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Lesser known London records

Ancestry.com has done an excellent job of providing us with digitised records for our London ancestors. However there are a number of lesser know records that can also be very helpful. A case study will show what these records are and how to use them.


The English Poor Laws

There are few genealogists who have not found paupers among their ancestors. This talk will give you an introduction to the English Poor Laws (Old and New). As well, it will look at some of the documents useful for researching the poor.


Milestones in Australian history of relevance to family historians

Many family historians have a poor knowledge of general history, yet historical milestones often resulted in new series of records being produced or changed the nature of those already in production. This seminar provides a guide to events that changed record-keeping.

- 45/60 minutes – Powerpoint presentation


Which family did my ancestor come from?

As we trace our ancestors, we sometimes find that there were a few people with the same name who were born around the same time as our ancestor. Or we may find that different publications list our ancestor with different parents. This seminar provides strategies for solving these problems, using the claims made about the parentage of bushranger Captain Thunderbolt as an example of how to solve these problems.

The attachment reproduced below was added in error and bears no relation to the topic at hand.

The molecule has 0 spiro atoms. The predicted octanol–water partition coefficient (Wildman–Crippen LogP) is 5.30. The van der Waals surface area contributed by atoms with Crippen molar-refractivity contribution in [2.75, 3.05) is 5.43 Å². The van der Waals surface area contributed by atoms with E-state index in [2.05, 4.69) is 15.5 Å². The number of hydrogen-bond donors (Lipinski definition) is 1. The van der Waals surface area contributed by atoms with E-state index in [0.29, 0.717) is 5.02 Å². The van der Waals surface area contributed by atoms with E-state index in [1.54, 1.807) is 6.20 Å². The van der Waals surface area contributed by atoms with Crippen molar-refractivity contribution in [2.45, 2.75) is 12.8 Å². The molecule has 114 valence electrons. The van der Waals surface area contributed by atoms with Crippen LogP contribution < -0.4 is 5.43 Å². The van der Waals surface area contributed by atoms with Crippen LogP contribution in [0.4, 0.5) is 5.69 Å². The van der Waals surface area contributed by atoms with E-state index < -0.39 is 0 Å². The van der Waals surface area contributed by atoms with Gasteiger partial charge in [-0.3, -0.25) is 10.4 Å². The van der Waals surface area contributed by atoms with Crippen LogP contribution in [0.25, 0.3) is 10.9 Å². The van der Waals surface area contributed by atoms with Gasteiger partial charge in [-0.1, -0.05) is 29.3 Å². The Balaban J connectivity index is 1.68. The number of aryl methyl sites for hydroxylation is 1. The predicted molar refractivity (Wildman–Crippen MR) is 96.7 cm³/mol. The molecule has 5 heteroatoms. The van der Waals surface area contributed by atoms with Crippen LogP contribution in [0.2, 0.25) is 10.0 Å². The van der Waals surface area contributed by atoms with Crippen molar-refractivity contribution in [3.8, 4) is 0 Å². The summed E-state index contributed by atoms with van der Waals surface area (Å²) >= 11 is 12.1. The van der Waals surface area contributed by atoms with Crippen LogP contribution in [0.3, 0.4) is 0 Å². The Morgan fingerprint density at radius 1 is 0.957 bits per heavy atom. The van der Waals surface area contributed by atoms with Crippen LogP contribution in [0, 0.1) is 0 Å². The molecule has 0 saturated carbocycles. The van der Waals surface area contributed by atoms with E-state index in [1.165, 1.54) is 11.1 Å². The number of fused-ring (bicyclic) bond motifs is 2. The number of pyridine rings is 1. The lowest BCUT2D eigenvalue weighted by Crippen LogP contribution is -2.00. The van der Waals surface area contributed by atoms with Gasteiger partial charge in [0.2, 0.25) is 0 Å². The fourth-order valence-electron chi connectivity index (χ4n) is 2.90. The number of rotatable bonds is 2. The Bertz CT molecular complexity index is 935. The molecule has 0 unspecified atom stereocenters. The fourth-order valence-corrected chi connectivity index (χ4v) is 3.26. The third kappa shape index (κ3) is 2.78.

– 45/60 minutes – Powerpoint presentation


How to become a skilled historical detective

As a genealogist, historian and author, Carol Baxter had to learn strategies for determining historical truth – in particular, when she discovered that most of the works previously written about her “popular history” subjects were riddled with errors. She needed to be able to prove truth or mistruth in a manner that would withstand strident critical examination. This seminar teaches you strategies for determining truth, strategies that you can apply not only to your own family history research, but to help you separate fact from myth in daily life.  


In the Workhouse

English Poor Law changed in 1834 with the establishment of the Poor Law Union and the dreaded Workhouse.  This presentation explores life in the workhouse and the changes to poor relief.


Friendly Societies and family history

Friendly societies were mutual aid organisations designed to help people protect themselves against hardship. Subsidised health care was only one of the services offered by Friendly Societies to our ancestors and the Friendly Societies played an integral part in many of our ancestors’ daily educational and social world.


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